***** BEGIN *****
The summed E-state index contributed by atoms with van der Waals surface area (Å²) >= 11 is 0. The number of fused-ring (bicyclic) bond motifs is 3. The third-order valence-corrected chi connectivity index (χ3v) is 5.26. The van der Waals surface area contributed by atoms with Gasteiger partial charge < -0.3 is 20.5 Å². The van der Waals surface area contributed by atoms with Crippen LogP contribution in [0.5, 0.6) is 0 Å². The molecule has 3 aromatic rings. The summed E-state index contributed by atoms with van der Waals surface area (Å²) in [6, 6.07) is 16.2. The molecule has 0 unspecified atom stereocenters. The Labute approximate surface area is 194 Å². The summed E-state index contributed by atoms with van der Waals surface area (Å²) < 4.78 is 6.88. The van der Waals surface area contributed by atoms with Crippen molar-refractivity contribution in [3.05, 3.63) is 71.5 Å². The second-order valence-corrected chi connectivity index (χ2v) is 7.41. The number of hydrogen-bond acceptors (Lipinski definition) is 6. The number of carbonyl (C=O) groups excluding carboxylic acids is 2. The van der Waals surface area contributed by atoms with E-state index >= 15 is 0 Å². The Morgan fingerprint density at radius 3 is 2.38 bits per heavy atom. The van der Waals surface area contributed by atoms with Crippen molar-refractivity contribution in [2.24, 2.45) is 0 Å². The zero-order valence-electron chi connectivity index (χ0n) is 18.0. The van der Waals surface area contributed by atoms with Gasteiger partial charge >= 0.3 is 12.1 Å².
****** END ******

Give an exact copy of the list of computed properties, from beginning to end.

The summed E-state index contributed by atoms with van der Waals surface area (Å²) >= 11 is 0. The number of fused-ring (bicyclic) bond motifs is 3. The third-order valence-corrected chi connectivity index (χ3v) is 5.26. The van der Waals surface area contributed by atoms with Gasteiger partial charge < -0.3 is 20.5 Å². The van der Waals surface area contributed by atoms with Crippen LogP contribution in [0.5, 0.6) is 0 Å². The molecule has 3 aromatic rings. The summed E-state index contributed by atoms with van der Waals surface area (Å²) in [6, 6.07) is 16.2. The molecule has 0 unspecified atom stereocenters. The Labute approximate surface area is 194 Å². The summed E-state index contributed by atoms with van der Waals surface area (Å²) < 4.78 is 6.88. The van der Waals surface area contributed by atoms with Crippen molar-refractivity contribution in [3.05, 3.63) is 71.5 Å². The second-order valence-corrected chi connectivity index (χ2v) is 7.41. The number of hydrogen-bond acceptors (Lipinski definition) is 6. The number of carbonyl (C=O) groups excluding carboxylic acids is 2. The van der Waals surface area contributed by atoms with E-state index >= 15 is 0 Å². The Morgan fingerprint density at radius 3 is 2.38 bits per heavy atom. The van der Waals surface area contributed by atoms with Crippen molar-refractivity contribution in [2.24, 2.45) is 0 Å². The zero-order valence-electron chi connectivity index (χ0n) is 18.0. The van der Waals surface area contributed by atoms with Gasteiger partial charge >= 0.3 is 12.1 Å².